We still remember most of the dialogue from our favorite childhood cartoons because we watched them a million times over.
Today we bring you several stories that will open them up from a totally unexpected side.
The plot was based on the real story of Hua Mulan, trained by her father in martial arts, horse riding, archery, and swordplay. When the Emperor mobilized all men to war, Mulan went in her sick father’s stead. In 12 years of service, she received numerous decorations, and her deceit was never discovered.
There was a real person behind the cartoon Anastasia, and she was a daughter of the last Russian Tsar, Nicholas II. The girl was executed with the rest of the royal family in 1918. About 30 women have proclaimed themselves to be the “miraculously rescued” Grand Duchess, but their tricks were exposed.
In 2006, the construction of a skyscraper began in a district of Seattle where the house of Edith Macefield was. The 85-year-old woman was the only resident in the area who refused to leave her home. She was offered $1 million, to which she said she didn’t need or want any money.
6. Snow White
The Snow White prototype was Maria Sophia Margaretha Catharina von Erthal, born in 1729 in the ancient castle of Lohr am Main. No portrait was left of the lady, but the castle is now a museum where the “magic” mirror is stored.
The girl’s father gave this mirror as a gift to his beautiful wife. A tricky sound mechanism was made by artisans of mirror craft, and it actually “talked” to its owner.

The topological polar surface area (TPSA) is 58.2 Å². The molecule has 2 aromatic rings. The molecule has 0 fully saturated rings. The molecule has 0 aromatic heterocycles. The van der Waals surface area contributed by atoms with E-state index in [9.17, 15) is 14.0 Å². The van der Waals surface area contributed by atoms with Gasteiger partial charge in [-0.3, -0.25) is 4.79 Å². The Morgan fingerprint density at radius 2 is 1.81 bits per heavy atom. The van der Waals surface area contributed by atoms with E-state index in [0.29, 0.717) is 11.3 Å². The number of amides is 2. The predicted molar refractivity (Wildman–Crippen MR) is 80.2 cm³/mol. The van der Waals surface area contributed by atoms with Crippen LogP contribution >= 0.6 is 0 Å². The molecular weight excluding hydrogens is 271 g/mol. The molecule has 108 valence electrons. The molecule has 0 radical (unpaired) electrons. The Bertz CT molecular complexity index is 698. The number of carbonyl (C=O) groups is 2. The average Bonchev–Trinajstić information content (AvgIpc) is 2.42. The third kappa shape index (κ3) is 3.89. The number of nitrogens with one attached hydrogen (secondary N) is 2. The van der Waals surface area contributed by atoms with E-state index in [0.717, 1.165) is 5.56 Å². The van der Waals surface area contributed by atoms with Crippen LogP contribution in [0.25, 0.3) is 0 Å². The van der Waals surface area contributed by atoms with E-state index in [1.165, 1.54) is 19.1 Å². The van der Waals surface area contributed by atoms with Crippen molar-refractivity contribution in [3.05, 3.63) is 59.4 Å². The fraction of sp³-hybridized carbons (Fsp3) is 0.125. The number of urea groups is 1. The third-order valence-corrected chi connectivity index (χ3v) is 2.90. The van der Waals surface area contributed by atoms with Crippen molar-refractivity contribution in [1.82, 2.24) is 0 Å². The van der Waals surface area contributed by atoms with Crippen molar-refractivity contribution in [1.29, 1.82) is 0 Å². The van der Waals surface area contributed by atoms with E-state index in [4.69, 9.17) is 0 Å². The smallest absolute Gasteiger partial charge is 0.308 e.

Pocahontas (“little wanton“) is, in fact, a nickname given by a Native American chieftain to his daughter, Princess Matoaka (”bright stream between the hills”).
In 1607, Pocahontas allegedly saved an Englishman, John Smith, from being executed by her tribe.
In 1613, she was captured by colonists and a ransom was demanded. Soon, she married tobacco planter John Rolfe and even adopted Christianity, taking the name of Rebecca. This marriage kept the peace between the Natives and the English for 8 years.
This was a real story that happened in 1925 when the village of Nome suffered from a diphtheria epidemic. The real-life Balto was a purebred husky, and he stood at the head of a team that ran for 52 miles to deliver the serum to the children. The outbreak was stopped in 5 days.
The story of Balto is still being taught at Alaskan schools, dog sleds race each year along his 1925 route, and there’s a monument to this brave dog in New York’s Central Park.
Carlo Lorenzini, the author of the story, didn’t much like children. To teach them a lesson, he made his character a naughty little liar, punished at the end for his faults: he was hanged from a tree. The readers fell in love with Pinocchio, though, and Lorenzini’s editor requested that he “resurrect” the boy. Which, as we know, he did.
2. The Road to El Dorado
Suppose children’s cartoons have more to show than purely children’s stories? In this movie, in one scene we see Tulio and Chel in a room alone. We hear sounds like moans, and then a distressed Chel and a very pleased Tulio are slipping apart from each other. Whatever they did there, it’s probably not fit to show to kids.
1. The Boss Baby
The creators of The Boss Baby must be pretty big fans of Home Alone. When Tim and the baby take a bath before preparing to steal the pappy file, the baby helps Tim. He applies styling gel to his hair and doesn’t forget to slap his cheeks with aftershave. And then this happens:
Well, this moment from Home Alone is unforgettable: